4. I knew you're invited by Stanford University to attend a REE (Roundtable on Entrepreneurship Education) Fellow Program last year. Can you share with some stories and thoughts on that especially on Stanford's entrepreneur atmosphere?

I met a professor from Stanford University a couple of years ago in Beijing when I was studying English in Tsinghua University and we became good friends since then. Last year, she sent me an email informing me about the project and asked me to apply if interested. I am a kind of person who always wanted to try. I applied as she told me and finally approved to be one of the 40 students attending the program.
iSteward Notes: This story echos my previous post on Networking.
Entrepreneurship is about identifying opportunities, creating value and leveraging resources. Therefore Stanford intended to get the 40 undergraduates and postgraduates internationally and inter-disciplinarily. Finally, among the 40 students, we had bachelors, masters, MBAs as well as PhDs coming from over 10 countries and were majoring in commerce, engineering, science, and arts. You name it.

The program started from Aug 1, 2008, when we were put in groups of 4 students with different background. We were given an identical topic and assignments that aimed to help us know each other better and gain some sense about the project. Finally the 40 students and a number of top professors in entrepreneurial studies were invited to Stanford for 10 days to attend the REE conference. During the week in the US, we had some company visits in silicon valley, listened to lectures given by William Mcdonough, and Vinod Khosla, and were required to create a poster of our project. The last day in Stanford is our presentation and award were issued to groups who’d got the best comment from professors. The program is insighting, educative, and social. This was one of the most memorable events in my life.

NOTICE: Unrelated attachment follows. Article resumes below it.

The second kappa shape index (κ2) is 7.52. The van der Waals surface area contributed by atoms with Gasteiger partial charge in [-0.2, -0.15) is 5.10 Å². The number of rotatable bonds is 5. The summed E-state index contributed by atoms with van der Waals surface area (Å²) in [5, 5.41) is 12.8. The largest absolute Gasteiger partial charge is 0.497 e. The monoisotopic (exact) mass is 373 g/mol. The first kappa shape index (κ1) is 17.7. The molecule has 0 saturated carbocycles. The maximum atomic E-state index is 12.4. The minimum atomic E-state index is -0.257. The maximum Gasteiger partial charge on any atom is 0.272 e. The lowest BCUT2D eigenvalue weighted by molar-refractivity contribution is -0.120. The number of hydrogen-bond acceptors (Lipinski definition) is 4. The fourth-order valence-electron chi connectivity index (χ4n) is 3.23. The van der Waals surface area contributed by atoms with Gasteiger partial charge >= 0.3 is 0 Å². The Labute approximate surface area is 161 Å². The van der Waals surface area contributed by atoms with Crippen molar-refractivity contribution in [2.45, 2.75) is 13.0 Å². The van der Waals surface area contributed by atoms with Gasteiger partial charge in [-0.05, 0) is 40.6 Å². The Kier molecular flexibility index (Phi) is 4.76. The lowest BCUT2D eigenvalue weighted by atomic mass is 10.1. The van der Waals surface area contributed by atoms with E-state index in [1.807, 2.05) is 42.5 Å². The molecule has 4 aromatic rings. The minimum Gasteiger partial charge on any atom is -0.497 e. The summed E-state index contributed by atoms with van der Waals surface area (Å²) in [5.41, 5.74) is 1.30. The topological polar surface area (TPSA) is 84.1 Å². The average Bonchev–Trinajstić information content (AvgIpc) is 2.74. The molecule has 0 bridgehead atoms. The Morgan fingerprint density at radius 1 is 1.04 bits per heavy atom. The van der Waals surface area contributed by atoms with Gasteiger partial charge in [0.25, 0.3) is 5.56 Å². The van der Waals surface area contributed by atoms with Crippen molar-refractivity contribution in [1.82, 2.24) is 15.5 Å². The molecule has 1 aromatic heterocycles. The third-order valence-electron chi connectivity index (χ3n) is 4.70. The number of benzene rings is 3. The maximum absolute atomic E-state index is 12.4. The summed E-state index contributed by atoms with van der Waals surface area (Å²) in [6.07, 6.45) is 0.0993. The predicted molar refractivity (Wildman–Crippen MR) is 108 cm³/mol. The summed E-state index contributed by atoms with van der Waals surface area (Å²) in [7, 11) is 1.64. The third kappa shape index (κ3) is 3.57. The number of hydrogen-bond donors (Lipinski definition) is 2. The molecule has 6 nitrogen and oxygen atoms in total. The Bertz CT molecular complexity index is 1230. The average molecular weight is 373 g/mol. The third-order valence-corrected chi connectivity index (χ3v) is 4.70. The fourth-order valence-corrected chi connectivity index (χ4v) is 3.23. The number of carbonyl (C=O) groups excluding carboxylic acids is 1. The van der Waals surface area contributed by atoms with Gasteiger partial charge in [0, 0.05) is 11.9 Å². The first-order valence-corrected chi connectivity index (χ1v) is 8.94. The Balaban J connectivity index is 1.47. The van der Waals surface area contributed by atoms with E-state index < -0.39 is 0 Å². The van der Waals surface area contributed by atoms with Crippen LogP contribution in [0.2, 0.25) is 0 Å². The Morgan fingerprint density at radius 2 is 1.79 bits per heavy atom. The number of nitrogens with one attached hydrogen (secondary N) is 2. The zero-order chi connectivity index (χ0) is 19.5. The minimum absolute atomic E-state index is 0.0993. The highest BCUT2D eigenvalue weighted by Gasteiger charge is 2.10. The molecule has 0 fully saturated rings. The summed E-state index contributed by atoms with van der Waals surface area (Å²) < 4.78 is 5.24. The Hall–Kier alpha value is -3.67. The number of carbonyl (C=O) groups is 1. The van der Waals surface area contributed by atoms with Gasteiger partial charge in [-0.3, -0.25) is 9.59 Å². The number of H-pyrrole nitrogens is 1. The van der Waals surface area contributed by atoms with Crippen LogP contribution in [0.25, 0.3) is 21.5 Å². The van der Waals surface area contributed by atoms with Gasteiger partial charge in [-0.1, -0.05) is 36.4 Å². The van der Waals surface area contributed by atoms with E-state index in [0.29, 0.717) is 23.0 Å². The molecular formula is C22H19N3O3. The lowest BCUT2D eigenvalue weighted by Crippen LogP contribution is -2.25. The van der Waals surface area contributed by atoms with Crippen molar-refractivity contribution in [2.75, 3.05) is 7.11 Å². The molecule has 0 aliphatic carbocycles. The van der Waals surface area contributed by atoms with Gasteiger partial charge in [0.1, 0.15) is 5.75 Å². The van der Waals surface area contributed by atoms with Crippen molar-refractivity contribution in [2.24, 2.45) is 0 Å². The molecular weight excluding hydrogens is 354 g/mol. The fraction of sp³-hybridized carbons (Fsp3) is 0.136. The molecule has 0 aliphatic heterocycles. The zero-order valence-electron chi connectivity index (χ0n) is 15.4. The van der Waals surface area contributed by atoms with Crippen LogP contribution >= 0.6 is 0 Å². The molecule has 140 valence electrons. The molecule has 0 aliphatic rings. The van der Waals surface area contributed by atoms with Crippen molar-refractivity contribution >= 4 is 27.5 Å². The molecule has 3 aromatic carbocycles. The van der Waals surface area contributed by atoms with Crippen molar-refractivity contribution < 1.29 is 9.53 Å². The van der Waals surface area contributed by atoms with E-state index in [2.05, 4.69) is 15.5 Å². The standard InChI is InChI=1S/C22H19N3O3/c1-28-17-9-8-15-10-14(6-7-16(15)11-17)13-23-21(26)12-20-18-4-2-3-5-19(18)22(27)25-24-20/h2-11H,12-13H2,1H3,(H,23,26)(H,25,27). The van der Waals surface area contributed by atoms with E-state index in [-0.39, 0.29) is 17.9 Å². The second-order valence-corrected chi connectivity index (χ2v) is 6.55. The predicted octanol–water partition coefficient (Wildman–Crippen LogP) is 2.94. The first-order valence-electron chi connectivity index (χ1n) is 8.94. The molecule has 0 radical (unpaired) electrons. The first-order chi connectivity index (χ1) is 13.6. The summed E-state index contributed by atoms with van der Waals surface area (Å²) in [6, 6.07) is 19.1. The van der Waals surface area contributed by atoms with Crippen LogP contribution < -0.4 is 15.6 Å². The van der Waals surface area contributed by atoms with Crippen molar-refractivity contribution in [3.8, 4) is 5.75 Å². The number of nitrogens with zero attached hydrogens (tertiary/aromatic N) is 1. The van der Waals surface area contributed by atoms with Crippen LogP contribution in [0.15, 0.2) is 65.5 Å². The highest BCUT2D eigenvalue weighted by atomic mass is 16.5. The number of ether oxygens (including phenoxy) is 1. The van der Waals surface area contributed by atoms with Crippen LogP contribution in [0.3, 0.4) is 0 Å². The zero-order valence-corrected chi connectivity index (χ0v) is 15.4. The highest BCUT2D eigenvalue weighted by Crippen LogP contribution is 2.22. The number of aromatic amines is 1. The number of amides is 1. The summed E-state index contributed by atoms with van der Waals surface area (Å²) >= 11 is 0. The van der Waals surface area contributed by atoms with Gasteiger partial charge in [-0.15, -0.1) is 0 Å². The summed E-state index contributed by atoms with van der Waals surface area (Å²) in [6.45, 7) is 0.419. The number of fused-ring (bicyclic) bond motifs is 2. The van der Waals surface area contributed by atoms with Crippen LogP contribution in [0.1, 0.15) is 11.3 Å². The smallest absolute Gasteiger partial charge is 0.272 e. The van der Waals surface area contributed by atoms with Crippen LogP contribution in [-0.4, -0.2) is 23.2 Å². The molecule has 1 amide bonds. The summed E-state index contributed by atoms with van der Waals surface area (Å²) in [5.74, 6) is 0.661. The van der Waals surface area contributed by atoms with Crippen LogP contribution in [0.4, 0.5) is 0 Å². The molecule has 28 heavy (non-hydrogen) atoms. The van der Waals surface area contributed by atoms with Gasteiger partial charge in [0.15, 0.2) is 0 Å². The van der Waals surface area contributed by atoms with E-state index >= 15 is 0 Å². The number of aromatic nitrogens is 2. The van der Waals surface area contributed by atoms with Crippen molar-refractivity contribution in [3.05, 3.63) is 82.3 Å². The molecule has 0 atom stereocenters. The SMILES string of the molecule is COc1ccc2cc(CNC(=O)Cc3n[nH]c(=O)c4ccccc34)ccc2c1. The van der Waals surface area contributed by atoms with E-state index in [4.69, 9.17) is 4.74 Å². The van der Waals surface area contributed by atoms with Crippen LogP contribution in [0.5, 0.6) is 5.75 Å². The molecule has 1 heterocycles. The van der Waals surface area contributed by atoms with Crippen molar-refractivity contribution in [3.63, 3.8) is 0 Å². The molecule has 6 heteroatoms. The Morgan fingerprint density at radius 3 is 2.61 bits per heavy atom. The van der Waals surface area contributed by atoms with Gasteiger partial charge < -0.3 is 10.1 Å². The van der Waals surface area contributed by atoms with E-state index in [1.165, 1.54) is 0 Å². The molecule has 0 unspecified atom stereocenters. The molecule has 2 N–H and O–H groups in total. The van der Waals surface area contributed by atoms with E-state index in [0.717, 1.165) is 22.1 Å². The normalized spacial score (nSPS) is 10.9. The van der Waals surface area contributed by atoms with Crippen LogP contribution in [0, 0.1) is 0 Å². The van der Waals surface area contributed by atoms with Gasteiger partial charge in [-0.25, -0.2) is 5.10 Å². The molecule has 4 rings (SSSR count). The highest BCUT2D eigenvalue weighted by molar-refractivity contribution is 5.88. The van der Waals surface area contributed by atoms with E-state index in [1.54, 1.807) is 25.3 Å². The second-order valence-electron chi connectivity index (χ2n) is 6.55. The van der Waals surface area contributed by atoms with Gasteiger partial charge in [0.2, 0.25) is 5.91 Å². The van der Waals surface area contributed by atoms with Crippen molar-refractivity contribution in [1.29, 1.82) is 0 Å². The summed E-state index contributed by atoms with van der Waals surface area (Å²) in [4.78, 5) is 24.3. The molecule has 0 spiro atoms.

5. You're studying Finance and Accounting double degrees in Australia. Generally speaking, how would students studying a Management/Finance related major choose their path after graduation?

I did not really talk with my peers about this issue. Most of them are just like undergrads in China, who did not really “plan” their future. They are still busy with their social activities, student union issues, and maybe they concerns more about peace of the world than their careers. LOL. I guess most of them will go for job hunting after graduation, even though the employment market is quite tight at the moment. But as students from the top university, it might be easier for them to at least get a job. May be not, who knows?

6. What's your current plan?

The financial turmoil just ruined my original plan to be an investment banker. So probably I will go for consulting firms and corporate finance in big firms. I plan to leave of absence for one semester and go back to McKinsey Shanghai to gain some more experience before graduation. Hopefully, they will still allow me to work in there for a period of time.

7. If reader who comes across this interview has something specific to ask you, how should they get in touch with you?

I am not a lively blogger like you. So perhaps email is preffered. My email address is

Thanks very much Rex !